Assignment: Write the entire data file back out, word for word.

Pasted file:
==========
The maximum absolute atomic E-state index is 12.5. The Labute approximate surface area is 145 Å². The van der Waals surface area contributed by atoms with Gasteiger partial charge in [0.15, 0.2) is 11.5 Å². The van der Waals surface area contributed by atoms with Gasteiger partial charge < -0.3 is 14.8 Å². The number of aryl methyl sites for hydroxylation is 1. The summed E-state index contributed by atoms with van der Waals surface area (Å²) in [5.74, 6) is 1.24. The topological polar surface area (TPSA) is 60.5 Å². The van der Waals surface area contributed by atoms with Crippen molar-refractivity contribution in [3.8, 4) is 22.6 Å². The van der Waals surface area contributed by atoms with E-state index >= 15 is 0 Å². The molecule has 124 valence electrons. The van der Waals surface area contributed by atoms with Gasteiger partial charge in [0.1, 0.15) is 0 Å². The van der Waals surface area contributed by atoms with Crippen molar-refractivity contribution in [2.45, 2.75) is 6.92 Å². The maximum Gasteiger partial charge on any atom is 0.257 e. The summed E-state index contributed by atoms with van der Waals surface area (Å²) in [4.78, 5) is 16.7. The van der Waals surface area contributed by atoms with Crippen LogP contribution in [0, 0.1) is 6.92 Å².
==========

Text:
The maximum absolute atomic E-state index is 12.5. The Labute approximate surface area is 145 Å². The van der Waals surface area contributed by atoms with Gasteiger partial charge in [0.15, 0.2) is 11.5 Å². The van der Waals surface area contributed by atoms with Gasteiger partial charge < -0.3 is 14.8 Å². The number of aryl methyl sites for hydroxylation is 1. The summed E-state index contributed by atoms with van der Waals surface area (Å²) in [5.74, 6) is 1.24. The topological polar surface area (TPSA) is 60.5 Å². The van der Waals surface area contributed by atoms with Crippen molar-refractivity contribution in [3.8, 4) is 22.6 Å². The van der Waals surface area contributed by atoms with E-state index >= 15 is 0 Å². The molecule has 124 valence electrons. The van der Waals surface area contributed by atoms with Gasteiger partial charge in [0.1, 0.15) is 0 Å². The van der Waals surface area contributed by atoms with Crippen molar-refractivity contribution in [2.45, 2.75) is 6.92 Å². The maximum Gasteiger partial charge on any atom is 0.257 e. The summed E-state index contributed by atoms with van der Waals surface area (Å²) in [4.78, 5) is 16.7. The van der Waals surface area contributed by atoms with Crippen LogP contribution in [0, 0.1) is 6.92 Å².